The Kremlin also uses gas as a weapon in its immediate geopolitical struggles. Gazprom has forced an increase in the price paid by the former Soviet republic of Georgia from US$110 per thousand cubic metres to US$235. Since the American sponsored so-called “Rose Revolution” brought an anti-Russian regime into power in Tbilisi in 2003, Georgia has been the focus of threats and destabilisations by the Putin government. In addition to the sharp hike in the price of gas supplied to Georgia, the Kremlin had amassed troops near the border and provided aid to pro-Russian separatists opposed to Tbilisi’s rule.

Polish ire has been raised by the relationship of Gazprom and the Kremlin with the EU. Currently, much of Europe’s supply of oil and gas is piped through Poland. This will be reduced by the opening of the Baltic Sea pipeline, which circumvents Poland and deprives it of transit fees and political influence in European energy policy. The pipeline is a joint enterprise between Gazprom and German company BASF and has been hysterically condemned by Radoslaw Sikorski, the Polish defence minister, who compared the plan to the 1939 Nazi-Soviet pact.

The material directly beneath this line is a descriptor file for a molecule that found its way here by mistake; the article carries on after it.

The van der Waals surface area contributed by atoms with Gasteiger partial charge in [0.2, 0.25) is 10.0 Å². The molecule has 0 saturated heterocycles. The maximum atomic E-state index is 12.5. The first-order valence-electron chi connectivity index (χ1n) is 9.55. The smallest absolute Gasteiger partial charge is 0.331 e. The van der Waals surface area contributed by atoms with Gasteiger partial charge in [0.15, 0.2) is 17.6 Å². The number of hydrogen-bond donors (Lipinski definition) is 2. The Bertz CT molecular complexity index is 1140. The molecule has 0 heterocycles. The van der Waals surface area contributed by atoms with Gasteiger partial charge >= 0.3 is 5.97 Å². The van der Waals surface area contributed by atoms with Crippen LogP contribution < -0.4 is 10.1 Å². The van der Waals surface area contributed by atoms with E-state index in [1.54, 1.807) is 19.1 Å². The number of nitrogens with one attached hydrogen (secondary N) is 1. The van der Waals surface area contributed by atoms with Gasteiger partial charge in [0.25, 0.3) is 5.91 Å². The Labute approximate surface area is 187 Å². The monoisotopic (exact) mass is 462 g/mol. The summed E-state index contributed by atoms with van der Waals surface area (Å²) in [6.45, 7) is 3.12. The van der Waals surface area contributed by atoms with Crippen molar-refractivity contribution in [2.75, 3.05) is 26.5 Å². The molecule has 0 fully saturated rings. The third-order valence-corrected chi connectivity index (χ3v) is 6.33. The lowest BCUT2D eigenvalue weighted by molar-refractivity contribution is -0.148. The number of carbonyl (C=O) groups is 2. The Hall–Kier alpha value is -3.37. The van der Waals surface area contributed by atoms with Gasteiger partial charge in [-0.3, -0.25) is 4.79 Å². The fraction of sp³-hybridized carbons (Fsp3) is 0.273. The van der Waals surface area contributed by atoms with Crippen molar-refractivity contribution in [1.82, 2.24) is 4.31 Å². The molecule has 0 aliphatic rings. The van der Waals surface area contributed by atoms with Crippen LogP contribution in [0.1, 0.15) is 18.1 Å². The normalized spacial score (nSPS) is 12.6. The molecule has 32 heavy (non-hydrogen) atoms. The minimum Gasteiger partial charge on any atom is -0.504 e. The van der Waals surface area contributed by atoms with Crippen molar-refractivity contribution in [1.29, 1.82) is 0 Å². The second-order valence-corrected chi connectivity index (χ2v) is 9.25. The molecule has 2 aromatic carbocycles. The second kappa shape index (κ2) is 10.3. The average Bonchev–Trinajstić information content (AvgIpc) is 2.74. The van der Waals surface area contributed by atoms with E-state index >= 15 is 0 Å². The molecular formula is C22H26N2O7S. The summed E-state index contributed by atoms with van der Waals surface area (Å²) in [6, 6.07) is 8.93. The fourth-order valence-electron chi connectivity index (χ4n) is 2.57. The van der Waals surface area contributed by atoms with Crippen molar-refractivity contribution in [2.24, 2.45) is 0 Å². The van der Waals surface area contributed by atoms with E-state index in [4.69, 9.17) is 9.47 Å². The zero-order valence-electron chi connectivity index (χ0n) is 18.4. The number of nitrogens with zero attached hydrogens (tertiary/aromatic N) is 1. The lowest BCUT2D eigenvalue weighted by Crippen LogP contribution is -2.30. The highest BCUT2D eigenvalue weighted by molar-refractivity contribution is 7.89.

The EU is struggling to respond to Gazprom’s—and therefore Russia’s—growing power and influence without disrupting the many lucrative bilateral energy deals that European companies have with Gazprom. For example, there is a proposal currently being considered by the EU to prevent gas producers from owning pipelines, which would compel Gazprom to sell its stake in the Baltic pipeline. There are also calls from Poland, some German politicians and sections of the European energy industry to require Russia to sign up to EU trading standards before Gazprom can expand further into the European market. However, these calls are likely to be blocked by such powerful interests as Gaz de France and BASF.